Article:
Unify’s hunger banquet to bring food security awareness

By Melissa Wagner, Staff writer

 

Half of the guests at the Unify: An Illinois Task-Force Hunger Banquet will receive only half a cup of rice  for their entire meal. These guests will also receive a cup of water. No eating utensils will be provided.

This dining plan simulate s the experience of low-income families across the country.

Unify: An Illinois Task-Force will hold its first hunger banquet at the Funk ACES Library 7 p.m. on Monday. The dishes will be served to guests at the event.

Tom Poole, president of Unify and junior in ACES, described the organization as a new academic program created to facilitate student collaboration in the areas of food security, sustainable systems and human livelihood.

The organization is composed of an executive board and a group of delegates who represent other student-led organizations with similar interests, such as Illini Fighting Hunger and other ACES and sustainability clubs.

“We’re not officially the first organization to bring this on campus; we’re just trying to establish ourselves,” Poole said. “We believe this will be a good opportunity to gain potential interests of our students.”

Upon arrival, attendees draw a ticket determining which socioeconomic group they will be a part of for the night. Their class determines what they will eat as well as their entire dining experience.

The middle-income group represents about 30 percent of the guests. They will be served half a cup of rice and a spoon full of beans. The middle-income group will also receive either a fork or a spoon, a napkin and a cup of water.

About 20 percent of the guests represent the high-income group. These guests are typically served a meal with pasta, salad, bread and juice; however, the meal can consist of other foods other than rice and beans depending on who is hosting the event.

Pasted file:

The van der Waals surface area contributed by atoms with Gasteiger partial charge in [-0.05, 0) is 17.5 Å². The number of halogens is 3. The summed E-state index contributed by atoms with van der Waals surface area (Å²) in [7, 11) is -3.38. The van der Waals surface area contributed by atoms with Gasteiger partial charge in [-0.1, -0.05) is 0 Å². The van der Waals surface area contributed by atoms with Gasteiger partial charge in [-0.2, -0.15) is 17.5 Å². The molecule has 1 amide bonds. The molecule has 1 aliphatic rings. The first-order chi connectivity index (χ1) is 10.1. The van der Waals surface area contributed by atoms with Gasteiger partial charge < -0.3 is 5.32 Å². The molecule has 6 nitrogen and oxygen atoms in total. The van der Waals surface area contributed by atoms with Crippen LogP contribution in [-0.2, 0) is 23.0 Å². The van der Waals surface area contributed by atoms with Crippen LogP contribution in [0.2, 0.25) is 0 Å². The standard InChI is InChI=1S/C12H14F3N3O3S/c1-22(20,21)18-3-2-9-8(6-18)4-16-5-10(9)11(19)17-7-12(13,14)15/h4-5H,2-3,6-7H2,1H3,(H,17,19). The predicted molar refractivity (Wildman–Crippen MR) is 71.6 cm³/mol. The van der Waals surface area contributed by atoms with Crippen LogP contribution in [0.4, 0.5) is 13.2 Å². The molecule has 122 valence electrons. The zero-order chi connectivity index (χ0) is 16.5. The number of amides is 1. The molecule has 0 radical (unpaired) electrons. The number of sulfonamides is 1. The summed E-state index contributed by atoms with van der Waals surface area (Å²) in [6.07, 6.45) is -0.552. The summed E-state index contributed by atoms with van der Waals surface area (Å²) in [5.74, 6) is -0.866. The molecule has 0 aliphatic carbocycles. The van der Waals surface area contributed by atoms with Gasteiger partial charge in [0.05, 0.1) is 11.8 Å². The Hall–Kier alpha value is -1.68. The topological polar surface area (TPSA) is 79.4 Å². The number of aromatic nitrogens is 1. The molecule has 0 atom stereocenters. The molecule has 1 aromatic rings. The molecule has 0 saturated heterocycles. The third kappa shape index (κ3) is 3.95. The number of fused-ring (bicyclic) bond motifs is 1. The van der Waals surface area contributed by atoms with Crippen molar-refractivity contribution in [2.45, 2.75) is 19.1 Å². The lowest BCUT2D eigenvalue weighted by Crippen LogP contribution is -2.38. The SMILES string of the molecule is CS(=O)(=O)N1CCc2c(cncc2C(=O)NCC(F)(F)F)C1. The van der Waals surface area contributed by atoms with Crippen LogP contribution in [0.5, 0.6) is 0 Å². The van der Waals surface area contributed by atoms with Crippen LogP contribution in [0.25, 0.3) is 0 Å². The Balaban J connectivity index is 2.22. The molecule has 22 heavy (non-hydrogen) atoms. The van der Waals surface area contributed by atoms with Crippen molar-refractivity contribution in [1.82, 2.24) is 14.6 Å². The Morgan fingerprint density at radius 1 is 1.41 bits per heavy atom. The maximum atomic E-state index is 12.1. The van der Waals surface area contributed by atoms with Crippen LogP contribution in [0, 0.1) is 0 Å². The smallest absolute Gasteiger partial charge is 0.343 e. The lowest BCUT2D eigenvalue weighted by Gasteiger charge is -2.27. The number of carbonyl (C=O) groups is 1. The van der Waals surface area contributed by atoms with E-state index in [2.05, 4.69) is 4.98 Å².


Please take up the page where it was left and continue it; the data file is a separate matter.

The goal of the banquet is not solely focused on food disparity. Unify hopes to motivate banquet attendees to participate in future events and projects.

“During this time we will also be discussing what Unify is doing, besides bringing the importance of food security to our University of Illinois students,” Poole said. “We’ll also be talking about upcoming projects with Unify to promote collaboration, such as starting a Campus Kitchens chapter.”

The Campus Kitchens Project is a nonprofit based in Washington, D.C. that partners with colleges and universities. They work to prevent food waste by recovering unused food from cafeterias, restaurants and grocery retailers, and then delivering it to those who have food insecurity.

Food insecurity is one of many crises that Oxfam seeks to alleviate. This international charitable organization’s main concern is global poverty.

According to The World Bank, the poverty headcount ratio — income at $1.90 a day — was 13.5 percent in 2011. It decreased to 10.68 percent in 2013.

The 2.82 percent poverty headcount ratio decrease in two years indicates that efforts of groups like Oxfam’s are making progress.

Nessa Stoltzfus, youth engagement manager at Oxfam America, said the University has a decade-long history of hosting Oxfam-sponsored Hunger Banquets. On record, there have been eight banquets. The dinners were hosted by academic departments as well as other student-led organizations like Habitat for Humanity and UNICEF UIUC.

“There are about 500 hunger banquets that take place every year and about 60 percent of those hunger banquets are held on university and college campuses,” Stoltzfus said.

Oxfam offers a downloadable toolkit on their website with instructions on how to host a banquet. Since the resource is free, it is difficult to know just how many banquets are held each year across the U.S., especially if they aren’t reported to Oxfam. If an organization contacts Oxfam with a desire to hold a banquet, Oxfam offers staff support and other planning information to assist them with their event.

“We find that a lot of organizers host a hunger banquet as a fundraiser for a specific humanitarian response, whether it’s for Syrian refugees, (or) the current famine in South Sudan that’s going on right now,” Stoltzfus said. “We’re able to provide organizers with talking points and mail or offer downloadable resources to organize their event.”

Poole hopes that Unify’s first hunger banquet will interest other students in food security and sustainability, and ultimately motivate them to join the clubs they work with.

“Unify is an organization that is trying to get everyone at the same dinner table, figuratively and literally,” Poole said. “We’re trying to establish connections with other student organizations and to establish connections with each other.”

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